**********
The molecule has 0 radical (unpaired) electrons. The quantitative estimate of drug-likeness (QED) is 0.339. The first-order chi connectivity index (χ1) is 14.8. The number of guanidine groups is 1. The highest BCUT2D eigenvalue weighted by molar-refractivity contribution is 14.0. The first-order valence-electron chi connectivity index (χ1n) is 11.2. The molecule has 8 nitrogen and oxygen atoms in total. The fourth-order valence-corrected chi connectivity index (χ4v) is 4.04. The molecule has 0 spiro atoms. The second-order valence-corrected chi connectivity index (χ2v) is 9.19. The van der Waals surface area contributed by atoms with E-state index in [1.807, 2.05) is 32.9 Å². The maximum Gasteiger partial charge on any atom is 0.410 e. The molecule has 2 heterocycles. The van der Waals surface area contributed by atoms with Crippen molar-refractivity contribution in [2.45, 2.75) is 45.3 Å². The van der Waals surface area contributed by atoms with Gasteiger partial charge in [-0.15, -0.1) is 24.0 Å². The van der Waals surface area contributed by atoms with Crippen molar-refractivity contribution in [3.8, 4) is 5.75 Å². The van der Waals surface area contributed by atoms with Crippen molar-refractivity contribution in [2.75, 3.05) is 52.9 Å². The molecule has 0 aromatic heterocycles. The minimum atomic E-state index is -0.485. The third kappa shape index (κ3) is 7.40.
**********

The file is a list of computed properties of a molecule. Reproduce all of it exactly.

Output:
The molecule has 0 radical (unpaired) electrons. The quantitative estimate of drug-likeness (QED) is 0.339. The first-order chi connectivity index (χ1) is 14.8. The number of guanidine groups is 1. The highest BCUT2D eigenvalue weighted by molar-refractivity contribution is 14.0. The first-order valence-electron chi connectivity index (χ1n) is 11.2. The molecule has 8 nitrogen and oxygen atoms in total. The fourth-order valence-corrected chi connectivity index (χ4v) is 4.04. The molecule has 0 spiro atoms. The second-order valence-corrected chi connectivity index (χ2v) is 9.19. The van der Waals surface area contributed by atoms with E-state index in [1.807, 2.05) is 32.9 Å². The maximum Gasteiger partial charge on any atom is 0.410 e. The molecule has 2 heterocycles. The van der Waals surface area contributed by atoms with Crippen molar-refractivity contribution in [2.45, 2.75) is 45.3 Å². The van der Waals surface area contributed by atoms with Gasteiger partial charge in [-0.15, -0.1) is 24.0 Å². The van der Waals surface area contributed by atoms with Crippen molar-refractivity contribution in [3.8, 4) is 5.75 Å². The van der Waals surface area contributed by atoms with Crippen molar-refractivity contribution in [2.75, 3.05) is 52.9 Å². The molecule has 0 aromatic heterocycles. The minimum atomic E-state index is -0.485. The third kappa shape index (κ3) is 7.40.